Lucia Moses

  • Inside Forbes’ lean approach to creating stories for social media

    With social platforms sending only a piddling amount of revenue back to publishers, some media companies are rethinking the idea of hiring costly platform-specific editorial staffs. The days of those 10-person Snapchat teams may be numbered. Take Forbes Media. As an independent publisher, it doesn’t have other properties to share costs with. In 2008, it consolidated its print and digital staffs.

    Lucia Moses/ Digidayin Social- 6 readers -
  • Why Donald Trump’s face keeps showing up on content ads

    There is no escape If it wasn’t enough that Donald Trump was dominating the news, he’s also popping up in ads hawking mortgage products. Ads like the one to the right making false Trump claims have been showing up in content-recommendation engine Outbrain on sites including ESPN and Variety. Exploiting the intense interest in Trump news and enabled by ubiquitous content ads, th ...

    Lucia Moses/ Digidayin Content- 15 readers -
  • How platforms get publishers to play the access game

    When Apple News launched, The Washington Post made all its content available on the news aggregation app. Since then, it’s lobbied successfully for Apple’s editors to promote Post stories on the app. And now, every day for the first few months of the Trump administration, the Post is creating a special “First 100 Days” story to live exclusively the app.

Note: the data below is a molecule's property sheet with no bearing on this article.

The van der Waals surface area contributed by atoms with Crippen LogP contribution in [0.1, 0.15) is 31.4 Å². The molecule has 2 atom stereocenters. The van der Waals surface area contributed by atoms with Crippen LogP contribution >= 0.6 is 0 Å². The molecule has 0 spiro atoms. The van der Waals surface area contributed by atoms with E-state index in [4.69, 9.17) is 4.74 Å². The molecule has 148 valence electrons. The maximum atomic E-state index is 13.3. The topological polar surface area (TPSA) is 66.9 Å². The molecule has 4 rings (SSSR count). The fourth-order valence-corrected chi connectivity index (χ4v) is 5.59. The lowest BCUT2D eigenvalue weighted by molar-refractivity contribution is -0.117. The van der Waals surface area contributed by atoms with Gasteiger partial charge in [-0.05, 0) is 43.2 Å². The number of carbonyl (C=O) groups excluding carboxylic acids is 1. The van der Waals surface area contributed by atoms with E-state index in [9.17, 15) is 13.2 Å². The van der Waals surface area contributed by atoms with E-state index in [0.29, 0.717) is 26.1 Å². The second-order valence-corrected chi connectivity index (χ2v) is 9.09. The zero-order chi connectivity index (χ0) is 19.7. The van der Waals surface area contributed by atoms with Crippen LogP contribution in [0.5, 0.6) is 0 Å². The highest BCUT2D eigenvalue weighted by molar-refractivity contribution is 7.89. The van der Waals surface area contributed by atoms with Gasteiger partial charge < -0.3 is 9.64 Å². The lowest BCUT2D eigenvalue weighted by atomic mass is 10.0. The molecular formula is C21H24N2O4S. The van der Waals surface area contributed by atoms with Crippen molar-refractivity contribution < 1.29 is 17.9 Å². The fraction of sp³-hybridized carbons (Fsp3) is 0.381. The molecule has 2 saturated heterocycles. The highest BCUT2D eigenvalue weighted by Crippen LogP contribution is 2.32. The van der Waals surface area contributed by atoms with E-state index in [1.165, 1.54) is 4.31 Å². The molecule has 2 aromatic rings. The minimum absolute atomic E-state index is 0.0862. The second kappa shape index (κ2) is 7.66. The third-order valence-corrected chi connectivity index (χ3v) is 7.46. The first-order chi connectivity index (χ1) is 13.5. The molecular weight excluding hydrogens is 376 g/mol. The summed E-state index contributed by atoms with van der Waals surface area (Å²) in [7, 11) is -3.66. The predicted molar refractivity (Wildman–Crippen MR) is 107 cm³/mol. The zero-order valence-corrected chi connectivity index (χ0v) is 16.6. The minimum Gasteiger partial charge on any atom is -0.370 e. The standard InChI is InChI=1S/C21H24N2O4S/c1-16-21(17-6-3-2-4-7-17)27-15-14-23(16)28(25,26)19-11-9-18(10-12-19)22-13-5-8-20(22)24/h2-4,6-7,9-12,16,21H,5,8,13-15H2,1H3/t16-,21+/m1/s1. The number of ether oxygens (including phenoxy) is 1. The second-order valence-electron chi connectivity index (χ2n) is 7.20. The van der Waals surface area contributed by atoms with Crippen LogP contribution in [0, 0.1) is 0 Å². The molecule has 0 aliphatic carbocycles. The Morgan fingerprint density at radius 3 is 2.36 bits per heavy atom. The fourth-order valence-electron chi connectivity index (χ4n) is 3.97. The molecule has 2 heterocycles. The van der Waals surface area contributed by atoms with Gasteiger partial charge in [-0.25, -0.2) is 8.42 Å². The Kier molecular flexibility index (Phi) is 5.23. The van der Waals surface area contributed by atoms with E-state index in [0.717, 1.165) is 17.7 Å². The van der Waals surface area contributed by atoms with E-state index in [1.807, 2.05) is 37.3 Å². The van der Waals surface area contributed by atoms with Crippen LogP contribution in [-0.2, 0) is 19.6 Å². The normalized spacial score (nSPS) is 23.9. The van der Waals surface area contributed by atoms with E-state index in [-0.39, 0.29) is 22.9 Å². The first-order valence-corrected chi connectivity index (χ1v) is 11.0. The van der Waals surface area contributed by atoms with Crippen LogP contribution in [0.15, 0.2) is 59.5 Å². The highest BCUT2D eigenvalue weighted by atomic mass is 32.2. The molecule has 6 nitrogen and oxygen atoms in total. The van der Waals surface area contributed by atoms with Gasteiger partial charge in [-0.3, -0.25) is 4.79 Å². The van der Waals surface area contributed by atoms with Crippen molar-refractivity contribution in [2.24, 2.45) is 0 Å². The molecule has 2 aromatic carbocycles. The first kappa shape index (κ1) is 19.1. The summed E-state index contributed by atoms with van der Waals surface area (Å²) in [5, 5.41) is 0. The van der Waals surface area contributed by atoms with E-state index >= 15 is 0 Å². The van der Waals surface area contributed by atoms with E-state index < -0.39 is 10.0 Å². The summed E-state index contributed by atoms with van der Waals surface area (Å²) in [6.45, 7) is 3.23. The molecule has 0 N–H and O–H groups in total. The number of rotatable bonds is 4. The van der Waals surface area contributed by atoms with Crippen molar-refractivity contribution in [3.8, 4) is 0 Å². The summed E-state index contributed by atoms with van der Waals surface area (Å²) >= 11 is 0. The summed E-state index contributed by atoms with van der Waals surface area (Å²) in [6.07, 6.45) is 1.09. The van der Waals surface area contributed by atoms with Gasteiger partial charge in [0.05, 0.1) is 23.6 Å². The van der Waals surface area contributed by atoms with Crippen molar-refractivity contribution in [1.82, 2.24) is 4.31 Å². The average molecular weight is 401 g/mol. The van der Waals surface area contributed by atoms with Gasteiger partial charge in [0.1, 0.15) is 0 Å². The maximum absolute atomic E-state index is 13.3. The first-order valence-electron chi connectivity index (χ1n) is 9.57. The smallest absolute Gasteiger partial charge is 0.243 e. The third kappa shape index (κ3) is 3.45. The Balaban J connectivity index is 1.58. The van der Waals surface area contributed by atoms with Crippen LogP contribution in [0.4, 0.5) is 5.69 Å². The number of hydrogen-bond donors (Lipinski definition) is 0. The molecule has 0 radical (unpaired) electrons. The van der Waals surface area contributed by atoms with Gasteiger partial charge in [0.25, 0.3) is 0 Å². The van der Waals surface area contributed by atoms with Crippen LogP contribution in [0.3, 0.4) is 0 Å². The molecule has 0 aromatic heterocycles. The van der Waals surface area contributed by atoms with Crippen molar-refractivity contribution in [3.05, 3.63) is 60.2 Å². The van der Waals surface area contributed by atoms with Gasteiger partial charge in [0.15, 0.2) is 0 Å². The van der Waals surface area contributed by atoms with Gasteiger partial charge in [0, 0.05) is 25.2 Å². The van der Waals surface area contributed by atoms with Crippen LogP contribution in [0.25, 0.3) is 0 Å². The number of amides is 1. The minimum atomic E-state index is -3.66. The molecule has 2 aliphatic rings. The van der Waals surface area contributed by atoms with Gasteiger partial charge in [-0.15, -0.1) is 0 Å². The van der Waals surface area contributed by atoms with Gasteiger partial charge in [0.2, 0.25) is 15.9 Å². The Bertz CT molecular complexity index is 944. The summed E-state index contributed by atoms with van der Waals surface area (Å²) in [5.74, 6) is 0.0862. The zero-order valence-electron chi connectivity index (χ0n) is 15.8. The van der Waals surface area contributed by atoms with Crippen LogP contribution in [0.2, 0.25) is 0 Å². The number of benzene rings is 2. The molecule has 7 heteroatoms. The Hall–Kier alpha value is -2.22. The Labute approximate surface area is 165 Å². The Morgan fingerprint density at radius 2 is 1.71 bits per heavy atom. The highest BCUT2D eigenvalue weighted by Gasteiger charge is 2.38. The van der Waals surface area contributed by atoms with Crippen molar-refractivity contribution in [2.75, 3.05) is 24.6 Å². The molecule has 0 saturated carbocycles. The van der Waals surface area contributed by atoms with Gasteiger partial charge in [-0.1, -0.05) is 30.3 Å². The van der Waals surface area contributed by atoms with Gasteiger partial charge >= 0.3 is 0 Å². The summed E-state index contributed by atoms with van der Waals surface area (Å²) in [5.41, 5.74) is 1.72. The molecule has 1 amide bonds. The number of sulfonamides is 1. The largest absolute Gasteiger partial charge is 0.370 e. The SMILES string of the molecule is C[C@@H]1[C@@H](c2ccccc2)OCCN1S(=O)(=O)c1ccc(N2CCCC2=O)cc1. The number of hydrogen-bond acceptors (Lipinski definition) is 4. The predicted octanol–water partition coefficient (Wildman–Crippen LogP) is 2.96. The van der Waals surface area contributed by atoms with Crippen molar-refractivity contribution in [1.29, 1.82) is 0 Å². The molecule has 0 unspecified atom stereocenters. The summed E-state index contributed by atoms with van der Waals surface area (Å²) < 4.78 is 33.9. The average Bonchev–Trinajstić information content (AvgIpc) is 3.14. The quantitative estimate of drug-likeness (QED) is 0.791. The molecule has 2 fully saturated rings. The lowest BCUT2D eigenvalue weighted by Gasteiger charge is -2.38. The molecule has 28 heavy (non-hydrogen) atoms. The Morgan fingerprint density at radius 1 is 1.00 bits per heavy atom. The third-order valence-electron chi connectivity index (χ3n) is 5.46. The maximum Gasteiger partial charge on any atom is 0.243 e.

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  • Day in the Life: How Hearst’s centralized features editor makes stories travel

    For the past three years, collaboration has been the mantra at Hearst as it pushes its historically rival magazine brands including Cosmopolitan and Esquire to share content to meet digital media’s demand for scale. Carrying out this mission falls to people like Whitney Joiner. As Hearst Digital Media’s senior features editor, her job is to assign and edit long-lead digital fe ...

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  • The fraud fighter: How White Ops helped put ad waste (and itself) on the map

    Ad fraud is no longer the media industry’s dirty little secret. December’s report from a little-known web security startup called White Ops of a Russian fraud operation even made cable TV news. “My mom asked me about it,” groaned Scott Knoll, CEO of Integral Ad Science, one of the leading ad fraud detection firms. “That’s when you know it’s jumped the shark.

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  • The Wall Street Journal to close Google loophole entirely

    The Wall Street Journal continues to tighten up its paywall as it strives to hit 3 million subscribers to the Journal and other Dow Jones products. Starting Monday, it’s turning off the first-click free feature that let people skirt the paywall by cutting and pasting urls into Google. The Journal tested turning off the feature with 40 percent of its audience last year.

    Lucia Moses/ Digidayin Social Google- 34 readers -
  • The Washington Post rolls out new customizable content ad unit

    Just about every publisher is doing editorial-like ads in some form or fashion. But getting people to click on native ads is another matter. The Washington Post is trying to solve for this with a new branded content ad format, called Post Cards. It’s the 10th product to come out of the Post’s R&D team.